Posted on 07 October 2010.
Animal cruelty is as common as child abuse and domestic violence,” said Donna Reynolds of Bay Area Doglovers Responsible About Pit-bulls (BADRAP).In the Bay Area the spectrum of animal cruelty is wide and has varying levels. Often people have no idea that what they are doing is considered animal cruelty, as cruelty can range from active to passive.
[media-credit name="Alexis Daniel/ Staff Photo" align="alignright" width="300"]
This mixed breed dog with no name was a victim of animal abuse and neglect was being cared for at Oakland Animal Services off Fruitvale Avenue in Oakland. The shelter receives hundreds of dogs like this monthly.
Active cruelty, according to pet-abuse.com, “implies malicious intent, where a person has deliberately and intentionally caused harm to an animal, and is sometimes referred to as NAI (Non-Accidental Injury).” Passive cruelty, however, would be “typified by cases of neglect, where the crime is a lack of action rather than the action itself.”
Neglect of an animal is often as simple as an animal being “deprived of necessary sustenance, drink, or shelter,” as defined in California penal code 597. Leaving an animal unprotected from the elements is also considered neglect and is against California state law.
Reynolds adds, “We see the signs of neglect in animals that are emaciated, under-socialized, left outside without food, water or shelter, and/or sick and injured and in need of vet care.”
Stacey Street, Executive Director of the Berkeley-East Bay Humane Society, described the most common forms of neglect: “We see a lot of neglected Chihuahuas and Pit Bulls that wind up in the local shelters due to excessive and poor breeding practices. One of the most common types of cruelty is excessive breeding by individuals who then do not take care of the puppies or kittens.”
Animal cruelty is something that is hard to recognize because there is no specific type of perpetrator. “You see it in every city and every socio-economic class around the country. In fact, studies have shown us that people who abuse their pets very often go on to commit violent crimes against people,” said Reynolds.
According to California penal code 597 anyone charged and convicted of animal cruelty is “punishable by imprisonment in the state prison or by a fine of not more than twenty thousand dollars ($20,000), or by both the fine and imprisonment, or, alternatively, by imprisonment in the county jail for not more than one year.”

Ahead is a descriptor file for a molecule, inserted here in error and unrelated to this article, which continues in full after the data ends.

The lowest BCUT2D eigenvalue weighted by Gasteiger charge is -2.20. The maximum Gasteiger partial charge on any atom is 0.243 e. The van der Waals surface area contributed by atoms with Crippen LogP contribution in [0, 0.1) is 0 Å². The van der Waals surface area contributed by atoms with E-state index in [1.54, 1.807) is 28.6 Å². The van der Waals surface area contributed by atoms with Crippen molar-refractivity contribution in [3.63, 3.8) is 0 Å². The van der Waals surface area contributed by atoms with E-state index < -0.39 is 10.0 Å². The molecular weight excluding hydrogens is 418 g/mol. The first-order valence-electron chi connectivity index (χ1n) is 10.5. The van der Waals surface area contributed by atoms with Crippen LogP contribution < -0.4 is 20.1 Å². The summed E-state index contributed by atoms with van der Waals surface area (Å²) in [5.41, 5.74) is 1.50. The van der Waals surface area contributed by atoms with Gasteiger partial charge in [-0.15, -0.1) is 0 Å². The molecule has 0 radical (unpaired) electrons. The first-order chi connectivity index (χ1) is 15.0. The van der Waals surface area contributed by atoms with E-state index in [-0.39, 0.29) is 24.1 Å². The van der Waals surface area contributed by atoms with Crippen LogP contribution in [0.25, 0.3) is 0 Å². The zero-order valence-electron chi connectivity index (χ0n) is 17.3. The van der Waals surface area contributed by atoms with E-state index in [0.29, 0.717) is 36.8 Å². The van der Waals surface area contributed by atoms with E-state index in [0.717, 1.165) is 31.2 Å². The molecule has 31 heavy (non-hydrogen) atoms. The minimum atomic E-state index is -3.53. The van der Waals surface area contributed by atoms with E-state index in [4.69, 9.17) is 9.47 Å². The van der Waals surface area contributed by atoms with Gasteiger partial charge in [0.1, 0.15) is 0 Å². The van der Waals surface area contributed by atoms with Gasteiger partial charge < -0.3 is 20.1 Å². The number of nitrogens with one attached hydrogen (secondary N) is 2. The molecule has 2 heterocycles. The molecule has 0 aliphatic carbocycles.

Often times though, just as the case with Michael Vick, who was charged and convicted of dog fighting, many will not face the maximum sentencing.
“It’s very rare to see an animal abuser prosecuted in the SF Bay Area. Even dog fighters have had an easy time getting away with their crimes here in the bay,” said Reynolds.
Street said, “You will rarely see overt cruelty. It is more often hidden.”
Ways to identify animals in need of care or response is difficult. “It takes a savvy eye to discern between a standard injury and purposeful abuse. In some situations neighbors are the ones to sound the alarm on abusers after hearing or seeing an animal in distress. Neglect shows up in the form of skeleton thin animals and/or dogs that are left outside in harsh weather without adequate food, shelter or water,” said Reynolds.
Often times it is the public who identifies acts of cruelty and notifies the authorities. In Oakland on Feb. 19 this year, according to the Oakland Animal Services blog, “… neighbors witnessed a man beating a dog with an ax on the balcony of an apartment on E. 17th St. The suspect, later identified as Charles Black, was yelling at the dog and striking him with the ax causing the dog to scream in pain. The witnesses videotaped the scene and called the police.”
This case is a prime example of how the public can take action without personally getting involved.
One major cause of animal neglect is often lack of education. “Neglect can source from ignorance, of course. Some people aren’t aware of humane care standards, especially if nobody’s taught them or set a positive example,” said Reynolds.
Organizations such as the Humane Society, Society for the Prevention of Cruelty to Animals (SPCA), BADRAP, Our Pack and various municipal shelters, such as Oakland Animal Services, offer free and low cost community education programs. These programs are developed to educate the public on proper care and training of their pets.
Mahatma Gandhi once said, “The greatness of a nation and its moral progress can be judged by the way its animals are treated.”
For more information about how one can become more educated or support one of the many organizations who fight for the quality care and treatment of animals check out our Web site at www.thechabotspectator.com.